DISEASES OF THE SPLEEN AND THEIR REMEDIES By Burnett J.C
From the time of Morgagni’s De Sedibus, etc., but more particularly with the introduction and generalization of physical and regional diagnosis by Auennbrugger, Laennec, Skoda, Piorry, and the mighty host of their disciples, practical medical men have been led to consider each organ by itself much more than ever before, and this often apart from medical doctrines. We may say the first half of this century thoroughly established the absolute essentiality of regional diagnosis. This separatist practice has gone so far that the organism has not unfrequently been lost sight of altogether.
Piorry in his Traite de Plessimetrie et de l’ Organo-graph- isme, etc. (1827 to 1851), very justly remarks: “Le pathonomisme n`a donc ete possible qu’a cause de la doctrine sur laquelle il est fonde.”
With the direct diagnostic delimitations of the various organs by palpation, percussion, and auscultation came the coining of the words organopathy, organogeny, organography, and such like terms, which, we must say, are both sensible and useful, though organopathy had with and ever since Hohenheim constituted the backbone of the medical practice of certain, in their days mostly heterodox, practitioners, and some of them great masters of healing.
If it be asked, what is here meant by ORGANOPATHY? my reply is that organopathy is the specific local action of drugs on particular parts or organs, as first systematized by Rademacher in the early part of this century. It is thus, a very convenient term in therapeutics as well as in aetiology and pathology. In pathology the term organopathy has long been in general use, particularly on the Continent of Europe. The French understand by Organopathie an organ disease, and as such it is an accepted term in pathology. The same is true of Organleiden in the German language. All this by the way.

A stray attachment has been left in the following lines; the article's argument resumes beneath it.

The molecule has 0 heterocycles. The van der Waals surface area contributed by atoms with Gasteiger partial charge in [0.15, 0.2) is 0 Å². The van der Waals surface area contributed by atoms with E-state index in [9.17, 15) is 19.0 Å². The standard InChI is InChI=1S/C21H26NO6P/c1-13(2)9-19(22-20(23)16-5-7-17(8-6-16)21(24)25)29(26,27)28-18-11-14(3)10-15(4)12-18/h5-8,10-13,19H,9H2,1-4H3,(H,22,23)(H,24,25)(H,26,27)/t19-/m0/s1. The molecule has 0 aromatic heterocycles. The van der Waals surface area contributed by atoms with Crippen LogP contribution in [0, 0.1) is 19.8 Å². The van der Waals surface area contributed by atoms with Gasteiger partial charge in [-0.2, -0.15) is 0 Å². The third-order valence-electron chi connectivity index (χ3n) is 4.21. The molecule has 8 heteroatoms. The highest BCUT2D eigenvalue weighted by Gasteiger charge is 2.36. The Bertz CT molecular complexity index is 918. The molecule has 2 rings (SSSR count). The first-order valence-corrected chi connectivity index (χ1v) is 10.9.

In this little work, therefore the word organopathy is used as a technical term of drug therapeutics; it was copied in this country some years ago from Rademacher, and from the Rademacherian writes of Germany, without a single word of acknowledgment. But the real father of organopathy in essence and substances is Hohenheim, an eminent and learned physician commonly called Paracelsus, for proof of which see his works, and hereafter in this little volume on Diseases of the Spleen, if space permits. Organopathy is included in the wider generalization known as homoeopathy; for whereas organopathy claims only that certain drugs affect certain parts curatively, preferentially, or specially, as, for instance, Digitalis the heart (therapeutic organopathy), homoeopathy claims that not only dose Digitalis, e.g., affect the heart specifically (therapeutic organopathy), but to be curative the natural disease of the organ (nosological organopathy) must be like in expression to the therapeutic organopathy or drug-action.
Homoeopathy may be said to be based upon organopathy, for a drug to cure the heart of its disease specifically must necessarily affect the heart in some manner. But the homoeopath specializes, and says further: The drug that is to cure the heart must affect the heart, certainly-that is one of the foundations of our whole therapeutic edifice, but that is not enough; the nosological organopathy and the therapeutic organopathy must be and are similar. And in as much as we can know disease only by its subjective and objective symptoms (its language), it follow that the two organopathies must be symptomatically alike, though possibly antipathic in their mode of action as against one another.
My reason for considering Diseases of the Spleen from the organopathic standpoint lies not only in the fact that I already worked on the same subject ten years ago, but because I believe my experience in this field is somewhat unusual, and likely to be instructive to my readers; and incidentally I wish particularly to emphasize the fact that organopathy was a well-established system of medicine long year ago, and is no child of our time.